org (S. cerevisiae - April 2012) and http://www.arabidopsis.org (A.
thaliana - TAIR10).
Orthologue identification is based on the strategy defined by
Paul et al. , which used two different orthologue search
algorithms for 14 plant genomes and yeast. These different
algorithms are based on different approaches. The combination of
OrthoMCL and PGAP were used in order to improve the
accuracy of detecting false positives and false negatives. In brief,
the PGAP (pan genome analysis pipeline) in which InParanoid
and MultiParanoid (method MP) are implemented was used to
cluster sequences of S. cerevisiae, A. thaliana and S. lycopersicum
(ITAG2.3 http://solgenomics.net) in their respective orthologous
Orthologue identification in S. cerevisiae, A. thaliana, S. lycopersicum
and 12 other plant species was performed using OrthoMCL 
to identify orthologous groups for more than three species in a less
time-consuming clustering and also to compare the different
predictions. The plant genomes were extracted from (i) B. distachyon
(bradi1.2 with GAEVAL http://www.plantgdb.org), (ii) C.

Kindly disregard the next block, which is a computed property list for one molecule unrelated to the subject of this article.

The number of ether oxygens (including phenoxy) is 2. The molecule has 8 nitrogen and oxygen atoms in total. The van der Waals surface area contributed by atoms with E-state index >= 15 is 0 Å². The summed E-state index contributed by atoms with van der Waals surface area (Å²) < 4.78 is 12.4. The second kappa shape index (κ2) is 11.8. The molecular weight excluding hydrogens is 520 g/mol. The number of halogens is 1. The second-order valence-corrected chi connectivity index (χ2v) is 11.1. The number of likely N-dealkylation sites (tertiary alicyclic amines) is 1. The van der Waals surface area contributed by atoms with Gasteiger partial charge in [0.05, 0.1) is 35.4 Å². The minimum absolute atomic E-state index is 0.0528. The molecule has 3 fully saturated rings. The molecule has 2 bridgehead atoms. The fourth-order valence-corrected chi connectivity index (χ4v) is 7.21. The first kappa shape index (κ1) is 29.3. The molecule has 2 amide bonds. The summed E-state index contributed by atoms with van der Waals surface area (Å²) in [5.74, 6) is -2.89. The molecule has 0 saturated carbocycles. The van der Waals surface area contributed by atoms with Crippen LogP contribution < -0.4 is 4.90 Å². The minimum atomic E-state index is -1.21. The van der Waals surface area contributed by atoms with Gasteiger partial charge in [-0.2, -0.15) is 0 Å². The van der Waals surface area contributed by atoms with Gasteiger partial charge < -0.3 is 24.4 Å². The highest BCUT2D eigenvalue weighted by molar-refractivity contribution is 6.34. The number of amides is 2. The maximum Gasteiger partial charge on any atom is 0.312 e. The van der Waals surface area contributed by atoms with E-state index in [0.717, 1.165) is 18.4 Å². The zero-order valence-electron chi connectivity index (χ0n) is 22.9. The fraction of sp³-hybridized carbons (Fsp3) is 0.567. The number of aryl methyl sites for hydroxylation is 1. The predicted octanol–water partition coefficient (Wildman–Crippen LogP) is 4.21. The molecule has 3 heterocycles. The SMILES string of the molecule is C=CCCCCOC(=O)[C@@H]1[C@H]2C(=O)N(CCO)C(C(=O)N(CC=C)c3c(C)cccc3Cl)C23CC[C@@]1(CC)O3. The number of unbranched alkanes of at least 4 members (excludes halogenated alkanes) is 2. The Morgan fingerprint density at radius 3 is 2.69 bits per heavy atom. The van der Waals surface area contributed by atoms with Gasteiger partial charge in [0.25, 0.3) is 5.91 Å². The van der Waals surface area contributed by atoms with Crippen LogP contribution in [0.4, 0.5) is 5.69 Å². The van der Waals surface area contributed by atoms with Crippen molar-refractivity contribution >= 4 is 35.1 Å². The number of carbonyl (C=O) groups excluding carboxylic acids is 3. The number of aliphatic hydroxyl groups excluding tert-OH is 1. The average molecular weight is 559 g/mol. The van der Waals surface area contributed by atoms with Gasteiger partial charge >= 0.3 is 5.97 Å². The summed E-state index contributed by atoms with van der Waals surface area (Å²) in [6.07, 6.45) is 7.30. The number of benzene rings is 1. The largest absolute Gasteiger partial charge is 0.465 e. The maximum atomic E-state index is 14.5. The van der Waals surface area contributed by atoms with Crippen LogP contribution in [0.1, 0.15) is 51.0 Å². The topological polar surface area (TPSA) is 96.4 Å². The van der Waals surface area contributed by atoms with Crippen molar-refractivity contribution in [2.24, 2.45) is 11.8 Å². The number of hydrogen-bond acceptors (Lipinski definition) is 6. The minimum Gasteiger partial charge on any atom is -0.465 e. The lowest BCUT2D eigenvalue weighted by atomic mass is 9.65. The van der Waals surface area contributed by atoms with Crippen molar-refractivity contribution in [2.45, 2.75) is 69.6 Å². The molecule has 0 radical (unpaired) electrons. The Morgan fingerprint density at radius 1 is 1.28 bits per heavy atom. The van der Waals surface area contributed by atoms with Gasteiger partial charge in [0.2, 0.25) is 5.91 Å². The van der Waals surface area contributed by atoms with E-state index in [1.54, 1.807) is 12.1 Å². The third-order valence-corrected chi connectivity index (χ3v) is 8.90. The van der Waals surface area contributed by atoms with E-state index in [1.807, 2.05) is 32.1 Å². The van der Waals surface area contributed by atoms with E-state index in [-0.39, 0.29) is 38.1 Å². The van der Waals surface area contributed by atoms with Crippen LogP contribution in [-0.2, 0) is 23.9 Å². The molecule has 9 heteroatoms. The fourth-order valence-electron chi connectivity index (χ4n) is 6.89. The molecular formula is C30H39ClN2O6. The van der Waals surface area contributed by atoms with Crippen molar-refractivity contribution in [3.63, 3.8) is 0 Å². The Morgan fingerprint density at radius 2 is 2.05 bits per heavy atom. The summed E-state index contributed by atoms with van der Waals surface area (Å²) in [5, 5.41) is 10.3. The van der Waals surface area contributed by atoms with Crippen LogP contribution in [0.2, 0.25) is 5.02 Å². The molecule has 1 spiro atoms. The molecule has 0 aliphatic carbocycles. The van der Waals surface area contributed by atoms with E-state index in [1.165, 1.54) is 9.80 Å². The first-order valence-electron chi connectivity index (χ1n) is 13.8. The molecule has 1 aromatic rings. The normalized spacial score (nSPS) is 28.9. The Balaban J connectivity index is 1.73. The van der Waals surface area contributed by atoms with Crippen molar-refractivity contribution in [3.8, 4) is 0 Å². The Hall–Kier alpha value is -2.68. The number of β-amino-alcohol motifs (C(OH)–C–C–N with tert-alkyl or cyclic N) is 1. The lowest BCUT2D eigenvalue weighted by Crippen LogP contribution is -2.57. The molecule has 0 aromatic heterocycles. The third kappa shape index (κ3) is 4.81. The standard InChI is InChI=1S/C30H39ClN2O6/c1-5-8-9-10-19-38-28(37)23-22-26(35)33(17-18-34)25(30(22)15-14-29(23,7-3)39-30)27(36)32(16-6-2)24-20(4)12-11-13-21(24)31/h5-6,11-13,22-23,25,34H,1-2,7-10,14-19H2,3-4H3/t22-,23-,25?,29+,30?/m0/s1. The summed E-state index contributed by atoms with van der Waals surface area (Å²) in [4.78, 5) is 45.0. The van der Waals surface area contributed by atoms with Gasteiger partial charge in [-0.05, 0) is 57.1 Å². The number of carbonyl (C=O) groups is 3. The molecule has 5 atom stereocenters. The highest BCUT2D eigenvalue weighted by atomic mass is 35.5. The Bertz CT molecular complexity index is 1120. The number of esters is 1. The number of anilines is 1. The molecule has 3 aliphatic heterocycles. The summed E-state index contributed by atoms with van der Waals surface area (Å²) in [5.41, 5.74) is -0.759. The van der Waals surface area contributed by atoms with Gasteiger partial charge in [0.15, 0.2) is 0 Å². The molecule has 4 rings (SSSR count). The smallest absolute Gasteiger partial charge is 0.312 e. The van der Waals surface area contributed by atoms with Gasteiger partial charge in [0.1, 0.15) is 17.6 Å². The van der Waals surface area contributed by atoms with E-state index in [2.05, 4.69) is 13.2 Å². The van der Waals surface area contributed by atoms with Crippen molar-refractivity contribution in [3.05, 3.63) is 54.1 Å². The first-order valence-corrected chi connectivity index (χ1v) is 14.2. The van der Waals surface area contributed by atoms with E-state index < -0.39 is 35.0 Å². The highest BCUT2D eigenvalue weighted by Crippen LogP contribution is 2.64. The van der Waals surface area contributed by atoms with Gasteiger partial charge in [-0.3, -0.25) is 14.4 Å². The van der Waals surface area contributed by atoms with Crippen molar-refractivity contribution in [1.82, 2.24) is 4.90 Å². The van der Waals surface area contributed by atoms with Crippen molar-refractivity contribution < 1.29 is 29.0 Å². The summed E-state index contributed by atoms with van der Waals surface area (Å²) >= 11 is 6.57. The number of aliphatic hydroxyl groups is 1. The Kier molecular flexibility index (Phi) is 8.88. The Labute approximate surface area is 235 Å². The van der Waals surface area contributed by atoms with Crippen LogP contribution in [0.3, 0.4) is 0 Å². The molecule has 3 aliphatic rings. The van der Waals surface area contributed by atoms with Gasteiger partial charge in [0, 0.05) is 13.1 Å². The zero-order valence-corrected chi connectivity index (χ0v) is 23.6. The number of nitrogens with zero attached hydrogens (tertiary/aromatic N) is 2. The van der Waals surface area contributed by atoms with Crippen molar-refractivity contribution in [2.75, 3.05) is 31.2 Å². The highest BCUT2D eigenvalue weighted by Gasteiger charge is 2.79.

reinhardtii (JGI v4 with GAEVAL http://www.plantgdb.org), (iii) G.
max (Glyma1 http://www.plantgdb.org), (iv) L. japonicus (Lj1.0
http://www.plantgdb.org), (v) M. truncatula (Mt3.5v5 http://jcvi.
org), (vi) O. sativa (MSU Version 7.0 with GAEVAL http://www.
plantgdb.org), (vii) P. patens (Phypa1.6 http://phytozome.net), (viii)
P. trichocarpa (Ptr v2.0 with GAEVAL http://www.plantgdb.org),
(ix) S. tuberosum (PGSC v3.4 http://potatogenome.net), (x) S. bicolor
(JGI Sbi1 http://www.plantgdb.org), (xi) V. vinifera (Genescope
12X http://genoscope.cns.fr), and (xii) Z. mays (B73 RefGen v2
http://www.plantgdb.org). All genomes downloaded from
PlantGDB  have verified annotations of genes in relation to
alternative splicing and gene fusions/fissions by gene annotation